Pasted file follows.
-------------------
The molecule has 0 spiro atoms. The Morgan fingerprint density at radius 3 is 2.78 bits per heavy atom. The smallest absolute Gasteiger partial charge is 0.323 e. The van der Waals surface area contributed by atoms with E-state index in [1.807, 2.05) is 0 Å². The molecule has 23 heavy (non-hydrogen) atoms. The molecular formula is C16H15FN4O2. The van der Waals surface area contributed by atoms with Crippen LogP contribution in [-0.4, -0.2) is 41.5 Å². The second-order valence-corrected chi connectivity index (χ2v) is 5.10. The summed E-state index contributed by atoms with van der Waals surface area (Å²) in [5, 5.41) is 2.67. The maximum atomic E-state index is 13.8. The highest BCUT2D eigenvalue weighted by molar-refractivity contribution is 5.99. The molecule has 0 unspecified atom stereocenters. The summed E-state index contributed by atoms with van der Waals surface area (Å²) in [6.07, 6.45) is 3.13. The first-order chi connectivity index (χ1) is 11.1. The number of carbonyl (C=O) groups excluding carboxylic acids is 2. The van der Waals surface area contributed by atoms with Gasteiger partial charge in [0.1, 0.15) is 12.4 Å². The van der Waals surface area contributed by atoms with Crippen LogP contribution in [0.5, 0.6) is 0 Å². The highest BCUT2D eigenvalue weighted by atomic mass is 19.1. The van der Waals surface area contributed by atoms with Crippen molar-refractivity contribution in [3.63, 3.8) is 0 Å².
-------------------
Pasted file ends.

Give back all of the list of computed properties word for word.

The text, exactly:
The molecule has 0 spiro atoms. The Morgan fingerprint density at radius 3 is 2.78 bits per heavy atom. The smallest absolute Gasteiger partial charge is 0.323 e. The van der Waals surface area contributed by atoms with E-state index in [1.807, 2.05) is 0 Å². The molecule has 23 heavy (non-hydrogen) atoms. The molecular formula is C16H15FN4O2. The van der Waals surface area contributed by atoms with Crippen LogP contribution in [-0.4, -0.2) is 41.5 Å². The second-order valence-corrected chi connectivity index (χ2v) is 5.10. The summed E-state index contributed by atoms with van der Waals surface area (Å²) in [5, 5.41) is 2.67. The maximum atomic E-state index is 13.8. The highest BCUT2D eigenvalue weighted by molar-refractivity contribution is 5.99. The molecule has 0 unspecified atom stereocenters. The summed E-state index contributed by atoms with van der Waals surface area (Å²) in [6.07, 6.45) is 3.13. The first-order chi connectivity index (χ1) is 11.1. The number of carbonyl (C=O) groups excluding carboxylic acids is 2. The van der Waals surface area contributed by atoms with Gasteiger partial charge in [0.1, 0.15) is 12.4 Å². The van der Waals surface area contributed by atoms with Crippen LogP contribution in [0.5, 0.6) is 0 Å². The highest BCUT2D eigenvalue weighted by atomic mass is 19.1. The van der Waals surface area contributed by atoms with Crippen molar-refractivity contribution in [3.63, 3.8) is 0 Å².